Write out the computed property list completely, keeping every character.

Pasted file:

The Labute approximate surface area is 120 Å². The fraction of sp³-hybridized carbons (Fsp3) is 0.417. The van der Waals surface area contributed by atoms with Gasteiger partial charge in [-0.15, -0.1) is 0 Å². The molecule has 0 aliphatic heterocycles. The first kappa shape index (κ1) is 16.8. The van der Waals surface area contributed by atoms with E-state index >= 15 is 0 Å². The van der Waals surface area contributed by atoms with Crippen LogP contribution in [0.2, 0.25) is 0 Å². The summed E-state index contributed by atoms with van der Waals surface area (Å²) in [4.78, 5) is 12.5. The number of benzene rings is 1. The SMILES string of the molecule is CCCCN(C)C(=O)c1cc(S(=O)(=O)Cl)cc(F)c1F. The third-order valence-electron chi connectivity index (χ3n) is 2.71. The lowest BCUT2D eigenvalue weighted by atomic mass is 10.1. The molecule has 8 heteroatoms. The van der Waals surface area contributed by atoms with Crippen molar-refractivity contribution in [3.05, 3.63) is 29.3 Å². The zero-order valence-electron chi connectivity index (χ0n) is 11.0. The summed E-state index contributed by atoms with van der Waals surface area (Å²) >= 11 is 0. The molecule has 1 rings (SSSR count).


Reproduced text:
The Labute approximate surface area is 120 Å². The fraction of sp³-hybridized carbons (Fsp3) is 0.417. The van der Waals surface area contributed by atoms with Gasteiger partial charge in [-0.15, -0.1) is 0 Å². The molecule has 0 aliphatic heterocycles. The first kappa shape index (κ1) is 16.8. The van der Waals surface area contributed by atoms with E-state index >= 15 is 0 Å². The van der Waals surface area contributed by atoms with Crippen LogP contribution in [0.2, 0.25) is 0 Å². The summed E-state index contributed by atoms with van der Waals surface area (Å²) in [4.78, 5) is 12.5. The number of benzene rings is 1. The SMILES string of the molecule is CCCCN(C)C(=O)c1cc(S(=O)(=O)Cl)cc(F)c1F. The third-order valence-electron chi connectivity index (χ3n) is 2.71. The lowest BCUT2D eigenvalue weighted by atomic mass is 10.1. The molecule has 8 heteroatoms. The van der Waals surface area contributed by atoms with Crippen molar-refractivity contribution in [3.05, 3.63) is 29.3 Å². The zero-order valence-electron chi connectivity index (χ0n) is 11.0. The summed E-state index contributed by atoms with van der Waals surface area (Å²) >= 11 is 0. The molecule has 1 rings (SSSR count).